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THEATER : Putting Fears to Rest : A Noise Within's trimmed version of John Webster's 'The Duchess of Malfi' is designed to overcome objections.

November 13, 1992|TOM JACOBS | SPECIAL TO THE TIMES; Tom Jacobs is a Toluca Lake writer.

Shakespeare will always find an audience, but his contemporary, John Webster, is another matter. The titles of the 17th-Century British playwright's dark and often lurid dramas vaguely register in people's minds, but few have read them, and fewer still have actually seen a production.

This is not surprising, considering that the opportunities to do so are few, and reasons to avoid them are many. Prime among them: fears that the plays will be too long, the language will be too difficult to understand, the style beyond the reach of today's actors.

The new production of Webster's "The Duchess of Malfi" by the Glendale-based troupe A Noise Within, which opens tomorrow night, should answer all of those objections.

The actors are classically trained. The language "is less dense than a lot of Shakespeare," noted director Sabin Epstein.

And as for length, Epstein has created a streamlined version of the 1614 drama, cutting one-quarter to one-third of the dialogue and eliminating all but the play's seven central characters. The result is an intermission-less one hour and 45 minutes.

"I felt that one way to really look at the play is to focus in on the seven central characters of the story, so that it is very fluid, very fast, very cinematic," said Epstein, who directed the company's critically acclaimed production of William Congreve's "The Way of the World" last spring. "Thus I've cut every secondary plot, and I'm focusing in on the major through-lines of the piece.

"Every scene we're doing, for the most part, is intact," he said. "The scenes that I've chosen to do remain pretty much as they were written. But I've cut a lot in the play that doesn't mean very much to us: details about court life, topical references."

This stripped-down approach also applies to the production. "We did 'The Way of the World' with six chairs and one table," he recalled. "We're doing 'Duchess' with one stool, which we get rid of about a third of the way through.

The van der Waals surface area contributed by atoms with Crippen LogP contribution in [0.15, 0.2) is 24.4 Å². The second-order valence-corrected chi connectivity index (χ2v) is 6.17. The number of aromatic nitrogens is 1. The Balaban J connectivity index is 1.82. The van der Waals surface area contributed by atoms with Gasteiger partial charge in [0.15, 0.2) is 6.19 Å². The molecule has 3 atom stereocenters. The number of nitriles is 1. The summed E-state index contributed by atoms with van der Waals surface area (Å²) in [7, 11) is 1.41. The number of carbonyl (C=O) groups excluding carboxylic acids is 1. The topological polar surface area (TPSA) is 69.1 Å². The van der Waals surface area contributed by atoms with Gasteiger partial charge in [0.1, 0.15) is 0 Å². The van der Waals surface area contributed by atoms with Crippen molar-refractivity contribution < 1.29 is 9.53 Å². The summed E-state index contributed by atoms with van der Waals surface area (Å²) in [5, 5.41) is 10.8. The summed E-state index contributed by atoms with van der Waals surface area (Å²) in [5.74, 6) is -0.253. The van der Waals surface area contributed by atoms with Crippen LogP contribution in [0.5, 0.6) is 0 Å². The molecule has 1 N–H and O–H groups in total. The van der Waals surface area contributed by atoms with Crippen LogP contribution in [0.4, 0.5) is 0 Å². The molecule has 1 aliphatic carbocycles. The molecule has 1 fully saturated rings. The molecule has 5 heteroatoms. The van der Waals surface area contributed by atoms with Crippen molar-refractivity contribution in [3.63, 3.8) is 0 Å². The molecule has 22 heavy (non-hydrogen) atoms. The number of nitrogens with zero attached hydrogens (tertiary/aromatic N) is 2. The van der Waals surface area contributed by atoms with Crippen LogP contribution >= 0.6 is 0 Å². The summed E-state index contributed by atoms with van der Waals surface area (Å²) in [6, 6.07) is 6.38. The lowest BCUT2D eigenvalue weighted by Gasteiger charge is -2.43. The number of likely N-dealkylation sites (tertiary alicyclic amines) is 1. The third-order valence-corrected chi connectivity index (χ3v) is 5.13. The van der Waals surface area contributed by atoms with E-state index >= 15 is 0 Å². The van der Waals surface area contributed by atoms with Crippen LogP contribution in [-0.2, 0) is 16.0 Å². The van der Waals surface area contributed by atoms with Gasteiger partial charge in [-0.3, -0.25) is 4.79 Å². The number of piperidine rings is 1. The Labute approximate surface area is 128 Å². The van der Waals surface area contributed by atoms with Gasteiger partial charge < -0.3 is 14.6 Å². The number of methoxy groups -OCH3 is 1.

"There are no safety nets" with such a minimalist approach, Epstein admitted. "It puts all the responsibility on the actors. They're terrified of it, and so am I. But it's got to be terrifying. Otherwise, it's not really fun to do."

Reluctant theatergoers' other probable objection to seeing the work--that it can't possibly have any contemporary relevance--is pretty well shattered by a recitation of the plot. The title character is a widow who chooses to marry a man who is considered her social inferior. This infuriates her two brothers, one of whom is a prominent religious leader. The result is a power struggle in which two powerful men battle against a woman who has dared to make her own choices and live her life the way she sees fit.

"It's about being a woman in a man's world, and the nature of tyranny and individual responsibility," said Epstein. "She chooses to go against society, to disregard it by marrying into a lower class. She is seen as a rebel and a villain for doing that. It's only later that her true nature is revealed: of this radiant, virtuous, moral being, the only light in this black world."

Besides the obvious theme of sexual politics, A Noise Within's co-artistic director Geoff Elliott feels that several elements of the play resonate today. One, he noted, parallels the main theme of Moliere's "Tartuffe," which is running in repertory with "Malfi."

"There's greed in high office, and hiding behind religion to achieve your human desires," he noted. "Using God as a front. You don't have to think long to come up with several names of people who could fit that description today."

Where and When What: "The Duchess of Malfi." Location: A Noise Within, 234 S. Brand Blvd., Glendale. Hours: The play previews at 8 tonight and officially opens at 8 p.m. tomorrow. It runs in repertory with Shakespeare's "Coriolanus" and Moliere's "Tartuffe" through Dec. 19. Price: $14, $20 for opening night. Call: (818) 753-7750.

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